Despite months of rhetoric, Florida's Republican-led Legislature looks unlikely to pass so-called immigration reform before adjourning late today. That is the right outcome to an issue that never belonged in Tallahassee or other state capitals. The proposed solution proved too burdensome, particularly as illegal immigration is declining dramatically in Florida. Several Republican senators joined with Democrats to pass a watered-down plan this week, but the best course would be to walk away and demand action from Congress.
Republican leaders in the state House and Senate had hoped to pass a bill that would require every employer to use the too often inaccurate and cumbersome E-Verify system, which is supposed to check the immigration status of workers. They also wanted police to be more active in checking individuals' immigration status, though on a more limited basis than under the constitutionally suspect Arizona law. The turning point came this week when powerful Sen. J.D. Alexander, R-Lake Wales, who was stuck with shepherding the Senate plan, ultimately denounced it in a stirring floor speech as unworkable and wholly unfair to hardworking, diligent immigrants. He succeeded in stripping the E-Verify requirements on nongovernment employers from the bill but still didn't back it.
A blueberry farmer and grandson of the late citrus baron Ben Hill Griffin Jr., Alexander spoke passionately about how the broken immigration system — including his own use of the flawed E-Verify system — had left him 100 workers short for this year's crops even in a state with 11 percent unemployment. Alexander decried the uninformed special interests using illegal immigration as a blunt political weapon.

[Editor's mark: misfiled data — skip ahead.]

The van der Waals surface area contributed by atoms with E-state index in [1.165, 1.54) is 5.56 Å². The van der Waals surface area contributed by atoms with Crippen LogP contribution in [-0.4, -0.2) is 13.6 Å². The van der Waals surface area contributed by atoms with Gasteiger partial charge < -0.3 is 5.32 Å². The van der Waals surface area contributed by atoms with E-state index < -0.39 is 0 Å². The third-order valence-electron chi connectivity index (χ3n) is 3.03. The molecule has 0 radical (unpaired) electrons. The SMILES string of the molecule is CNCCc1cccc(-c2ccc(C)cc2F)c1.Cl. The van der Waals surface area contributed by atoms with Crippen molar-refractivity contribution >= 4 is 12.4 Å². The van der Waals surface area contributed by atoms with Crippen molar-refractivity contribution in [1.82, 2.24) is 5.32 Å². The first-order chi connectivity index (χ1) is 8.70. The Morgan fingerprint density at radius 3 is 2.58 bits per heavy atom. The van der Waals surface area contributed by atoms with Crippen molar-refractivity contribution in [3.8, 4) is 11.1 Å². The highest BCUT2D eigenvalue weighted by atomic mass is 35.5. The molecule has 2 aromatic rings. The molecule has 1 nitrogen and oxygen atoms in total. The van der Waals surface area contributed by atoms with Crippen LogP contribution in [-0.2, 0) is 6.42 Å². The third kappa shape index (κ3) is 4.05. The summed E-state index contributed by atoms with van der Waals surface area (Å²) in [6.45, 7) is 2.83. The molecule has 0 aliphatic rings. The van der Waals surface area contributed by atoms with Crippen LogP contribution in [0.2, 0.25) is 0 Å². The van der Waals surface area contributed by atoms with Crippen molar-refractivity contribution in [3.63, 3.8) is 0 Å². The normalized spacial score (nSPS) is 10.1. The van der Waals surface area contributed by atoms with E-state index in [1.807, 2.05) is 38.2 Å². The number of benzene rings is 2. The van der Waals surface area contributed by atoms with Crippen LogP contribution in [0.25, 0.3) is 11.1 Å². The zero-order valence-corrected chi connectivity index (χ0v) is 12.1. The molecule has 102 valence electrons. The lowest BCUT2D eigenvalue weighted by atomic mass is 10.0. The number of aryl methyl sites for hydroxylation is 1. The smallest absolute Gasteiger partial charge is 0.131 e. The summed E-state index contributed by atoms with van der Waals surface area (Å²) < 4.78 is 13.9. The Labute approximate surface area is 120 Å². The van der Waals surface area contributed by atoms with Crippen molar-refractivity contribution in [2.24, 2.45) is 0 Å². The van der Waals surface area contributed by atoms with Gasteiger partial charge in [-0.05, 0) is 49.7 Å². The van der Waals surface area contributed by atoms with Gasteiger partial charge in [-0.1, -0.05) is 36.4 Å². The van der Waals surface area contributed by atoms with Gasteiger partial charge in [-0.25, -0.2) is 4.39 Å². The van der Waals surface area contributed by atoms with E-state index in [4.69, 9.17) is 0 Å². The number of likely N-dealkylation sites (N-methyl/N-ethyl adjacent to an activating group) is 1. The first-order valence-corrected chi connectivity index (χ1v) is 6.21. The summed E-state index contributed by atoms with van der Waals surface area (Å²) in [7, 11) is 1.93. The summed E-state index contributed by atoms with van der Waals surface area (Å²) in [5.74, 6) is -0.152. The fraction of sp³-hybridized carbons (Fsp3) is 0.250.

The Pew Hispanic Center estimates there are 375,000 fewer illegal immigrants in Florida than just four years ago — the biggest decline in the country. That can be attributed to both the struggling economy — construction jobs, among others, have dried up — as well as tougher federal efforts. And the Los Angeles Times reported that there were 448,000 apprehensions in 2010 of illegal immigrants making the often dangerous crossing from Mexico, down from 1.6 million apprehensions in 2000.
The fact is that immigration and border security policies begun under President George W. Bush and enhanced by the Obama administration are working, albeit aided by a slowly recovering economy. More needs to be done. But the best solution can only come from Congress, not the Florida Legislature.